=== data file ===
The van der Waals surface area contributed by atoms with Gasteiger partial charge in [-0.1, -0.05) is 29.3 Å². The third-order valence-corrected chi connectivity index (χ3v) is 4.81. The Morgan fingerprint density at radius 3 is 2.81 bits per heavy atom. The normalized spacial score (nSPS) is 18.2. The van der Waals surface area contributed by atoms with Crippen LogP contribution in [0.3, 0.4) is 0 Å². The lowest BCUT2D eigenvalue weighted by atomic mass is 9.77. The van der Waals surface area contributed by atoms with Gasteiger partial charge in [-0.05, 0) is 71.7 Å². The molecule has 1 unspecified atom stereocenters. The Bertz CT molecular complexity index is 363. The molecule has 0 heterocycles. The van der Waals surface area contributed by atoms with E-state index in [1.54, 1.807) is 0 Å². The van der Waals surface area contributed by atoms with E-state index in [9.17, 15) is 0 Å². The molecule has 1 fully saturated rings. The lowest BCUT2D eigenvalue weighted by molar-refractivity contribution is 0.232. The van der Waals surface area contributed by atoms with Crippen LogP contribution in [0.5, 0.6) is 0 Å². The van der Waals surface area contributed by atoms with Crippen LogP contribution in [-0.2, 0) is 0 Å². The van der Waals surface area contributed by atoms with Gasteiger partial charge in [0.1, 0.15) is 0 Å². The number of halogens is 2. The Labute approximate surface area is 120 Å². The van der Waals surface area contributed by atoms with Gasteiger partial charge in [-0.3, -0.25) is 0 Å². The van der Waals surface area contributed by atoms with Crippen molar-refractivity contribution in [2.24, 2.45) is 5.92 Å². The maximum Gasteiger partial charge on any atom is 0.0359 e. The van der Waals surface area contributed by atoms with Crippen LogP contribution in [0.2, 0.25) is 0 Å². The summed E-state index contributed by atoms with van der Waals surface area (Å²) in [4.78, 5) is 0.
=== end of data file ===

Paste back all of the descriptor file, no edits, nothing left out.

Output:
The van der Waals surface area contributed by atoms with Gasteiger partial charge in [-0.1, -0.05) is 29.3 Å². The third-order valence-corrected chi connectivity index (χ3v) is 4.81. The Morgan fingerprint density at radius 3 is 2.81 bits per heavy atom. The normalized spacial score (nSPS) is 18.2. The van der Waals surface area contributed by atoms with Crippen LogP contribution in [0.3, 0.4) is 0 Å². The lowest BCUT2D eigenvalue weighted by atomic mass is 9.77. The van der Waals surface area contributed by atoms with Gasteiger partial charge in [-0.05, 0) is 71.7 Å². The molecule has 1 unspecified atom stereocenters. The Bertz CT molecular complexity index is 363. The molecule has 0 heterocycles. The van der Waals surface area contributed by atoms with E-state index in [1.54, 1.807) is 0 Å². The van der Waals surface area contributed by atoms with E-state index in [9.17, 15) is 0 Å². The molecule has 1 fully saturated rings. The lowest BCUT2D eigenvalue weighted by molar-refractivity contribution is 0.232. The van der Waals surface area contributed by atoms with Crippen LogP contribution in [0.5, 0.6) is 0 Å². The van der Waals surface area contributed by atoms with Crippen LogP contribution in [-0.2, 0) is 0 Å². The van der Waals surface area contributed by atoms with Gasteiger partial charge in [0.1, 0.15) is 0 Å². The number of halogens is 2. The Labute approximate surface area is 120 Å². The van der Waals surface area contributed by atoms with Gasteiger partial charge in [-0.3, -0.25) is 0 Å². The van der Waals surface area contributed by atoms with Crippen molar-refractivity contribution in [2.24, 2.45) is 5.92 Å². The maximum Gasteiger partial charge on any atom is 0.0359 e. The van der Waals surface area contributed by atoms with Crippen LogP contribution in [0.2, 0.25) is 0 Å². The summed E-state index contributed by atoms with van der Waals surface area (Å²) in [4.78, 5) is 0.